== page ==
There are two types of ozone; ground-level ozone and ozone found in the atmosphere. Ozone in the atmosphere is healthy ozone that helps protect life from damaging ultraviolet rays. Ground-level ozone on the other hand, can become very unhealthy, very quickly.
As indicated on EPA’s website (www.epa.gov),“ ozone is a gas composed of three oxygen atoms. It is not usually emitted directly into the air, but at ground-level is created by a chemical reaction between oxides of nitrogen (NOx) and volatile organic compounds (VOC) in the presence of sunlight…In the earth's lower atmosphere, ground-level ozone is considered "bad." Motor vehicle exhaust and industrial emissions, gasoline vapors, and chemical solvents as well as natural sources emit NOx and VOC that help form ozone... Sunlight and hot weather cause ground-level ozone to form in harmful concentrations in the air. Many urban areas tend to have high levels of "bad" ozone, but even rural areas are also subject to increased ozone levels because wind carries ozone and pollutants that form it hundreds of miles away from their original sources.”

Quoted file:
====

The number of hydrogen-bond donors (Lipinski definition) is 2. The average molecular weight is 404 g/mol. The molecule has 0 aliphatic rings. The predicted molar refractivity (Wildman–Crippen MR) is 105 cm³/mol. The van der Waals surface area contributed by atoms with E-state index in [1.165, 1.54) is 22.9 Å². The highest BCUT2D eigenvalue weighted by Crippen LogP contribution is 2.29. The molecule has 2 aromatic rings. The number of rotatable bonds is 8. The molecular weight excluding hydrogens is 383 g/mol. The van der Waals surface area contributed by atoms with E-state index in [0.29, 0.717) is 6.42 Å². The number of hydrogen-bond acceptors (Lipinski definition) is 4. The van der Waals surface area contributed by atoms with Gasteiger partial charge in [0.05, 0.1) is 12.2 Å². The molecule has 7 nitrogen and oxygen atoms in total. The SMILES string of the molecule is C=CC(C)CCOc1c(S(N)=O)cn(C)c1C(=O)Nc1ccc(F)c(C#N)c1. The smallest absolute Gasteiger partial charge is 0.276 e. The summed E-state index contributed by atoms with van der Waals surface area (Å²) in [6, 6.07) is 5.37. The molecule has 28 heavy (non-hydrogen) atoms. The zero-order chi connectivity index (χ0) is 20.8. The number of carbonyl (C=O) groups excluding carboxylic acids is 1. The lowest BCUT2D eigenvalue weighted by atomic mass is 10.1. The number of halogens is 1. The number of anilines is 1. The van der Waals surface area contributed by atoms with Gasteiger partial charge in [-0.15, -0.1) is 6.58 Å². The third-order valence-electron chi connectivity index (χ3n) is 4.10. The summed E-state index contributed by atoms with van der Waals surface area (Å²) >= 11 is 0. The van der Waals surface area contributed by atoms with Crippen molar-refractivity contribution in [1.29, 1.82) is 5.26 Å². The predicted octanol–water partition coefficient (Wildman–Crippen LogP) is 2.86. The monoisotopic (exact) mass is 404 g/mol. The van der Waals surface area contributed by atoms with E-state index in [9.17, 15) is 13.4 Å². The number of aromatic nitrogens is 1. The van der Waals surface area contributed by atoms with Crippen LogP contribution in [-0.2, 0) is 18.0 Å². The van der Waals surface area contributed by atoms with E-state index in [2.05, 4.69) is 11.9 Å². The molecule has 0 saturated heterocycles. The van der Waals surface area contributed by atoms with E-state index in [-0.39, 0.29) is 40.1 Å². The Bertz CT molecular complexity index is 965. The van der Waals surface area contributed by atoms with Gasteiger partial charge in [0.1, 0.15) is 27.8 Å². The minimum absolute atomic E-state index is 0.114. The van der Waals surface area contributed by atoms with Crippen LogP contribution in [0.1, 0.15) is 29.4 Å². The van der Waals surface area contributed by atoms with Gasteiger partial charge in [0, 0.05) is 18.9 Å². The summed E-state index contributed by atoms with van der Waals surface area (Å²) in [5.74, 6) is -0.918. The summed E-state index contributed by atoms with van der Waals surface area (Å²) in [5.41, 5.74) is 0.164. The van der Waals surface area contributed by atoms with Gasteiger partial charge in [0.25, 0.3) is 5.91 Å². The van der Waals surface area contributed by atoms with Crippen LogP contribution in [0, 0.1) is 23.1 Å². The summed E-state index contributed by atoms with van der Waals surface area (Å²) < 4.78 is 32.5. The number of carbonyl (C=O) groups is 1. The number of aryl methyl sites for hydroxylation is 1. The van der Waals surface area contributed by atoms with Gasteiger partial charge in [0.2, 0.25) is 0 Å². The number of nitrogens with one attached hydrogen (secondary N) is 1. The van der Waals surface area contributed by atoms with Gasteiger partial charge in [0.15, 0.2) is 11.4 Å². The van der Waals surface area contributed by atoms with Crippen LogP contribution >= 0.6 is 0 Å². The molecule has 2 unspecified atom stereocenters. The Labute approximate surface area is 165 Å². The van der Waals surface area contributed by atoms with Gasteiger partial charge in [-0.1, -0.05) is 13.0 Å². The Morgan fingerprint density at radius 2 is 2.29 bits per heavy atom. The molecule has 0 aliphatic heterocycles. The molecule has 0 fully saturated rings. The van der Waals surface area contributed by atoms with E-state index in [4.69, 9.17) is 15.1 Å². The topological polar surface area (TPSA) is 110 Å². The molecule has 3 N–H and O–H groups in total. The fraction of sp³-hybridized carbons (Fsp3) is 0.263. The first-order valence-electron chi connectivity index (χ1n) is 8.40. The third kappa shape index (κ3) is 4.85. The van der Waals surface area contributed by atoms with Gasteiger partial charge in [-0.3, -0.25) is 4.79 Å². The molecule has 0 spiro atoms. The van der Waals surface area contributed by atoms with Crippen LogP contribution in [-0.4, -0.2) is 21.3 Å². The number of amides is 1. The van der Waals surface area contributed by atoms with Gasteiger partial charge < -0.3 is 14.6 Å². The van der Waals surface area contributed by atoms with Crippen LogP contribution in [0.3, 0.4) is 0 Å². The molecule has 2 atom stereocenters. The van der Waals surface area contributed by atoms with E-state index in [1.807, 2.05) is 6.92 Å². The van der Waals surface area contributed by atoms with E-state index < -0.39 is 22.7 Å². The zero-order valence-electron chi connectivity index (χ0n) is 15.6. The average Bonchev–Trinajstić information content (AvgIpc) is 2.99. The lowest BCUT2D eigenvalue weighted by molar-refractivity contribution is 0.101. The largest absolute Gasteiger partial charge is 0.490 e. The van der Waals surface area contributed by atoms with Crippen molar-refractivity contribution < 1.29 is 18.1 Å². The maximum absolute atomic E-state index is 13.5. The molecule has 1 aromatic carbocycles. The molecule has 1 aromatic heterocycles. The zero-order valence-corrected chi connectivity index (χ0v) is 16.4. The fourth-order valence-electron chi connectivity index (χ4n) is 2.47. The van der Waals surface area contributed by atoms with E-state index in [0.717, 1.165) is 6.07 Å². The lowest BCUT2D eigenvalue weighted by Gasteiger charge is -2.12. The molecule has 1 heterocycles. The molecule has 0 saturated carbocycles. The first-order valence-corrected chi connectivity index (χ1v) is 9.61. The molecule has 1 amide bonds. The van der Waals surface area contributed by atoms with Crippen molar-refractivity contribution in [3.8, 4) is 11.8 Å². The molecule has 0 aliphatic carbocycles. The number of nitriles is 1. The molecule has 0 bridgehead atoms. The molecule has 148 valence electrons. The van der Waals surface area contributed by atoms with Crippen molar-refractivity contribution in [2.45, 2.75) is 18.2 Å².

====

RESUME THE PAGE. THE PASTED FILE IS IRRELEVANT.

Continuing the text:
Ground-level ozone can be a lung irritant, especially in children, older adults and people with asthma, which may help explain the abundance of asthmatics in the region. Ozone Action Days are not uncommon in this region, especially during the summer months. Smog is a byproduct of ozone, and is a common reminder to Pittsburghers about air pollution. In order to improve our air quality, simple steps can be taken to reduce the amount of Ozone Action Days.
Toxic Air Pollution
Mercury, benzene, dioxin, toluene and others are all considered air toxins. Air toxins, also known as hazardous air pollutants, are those pollutants that are known or suspected to cause cancer or other serious health effects, such as reproductive effects, birth defects or adverse environmental effects.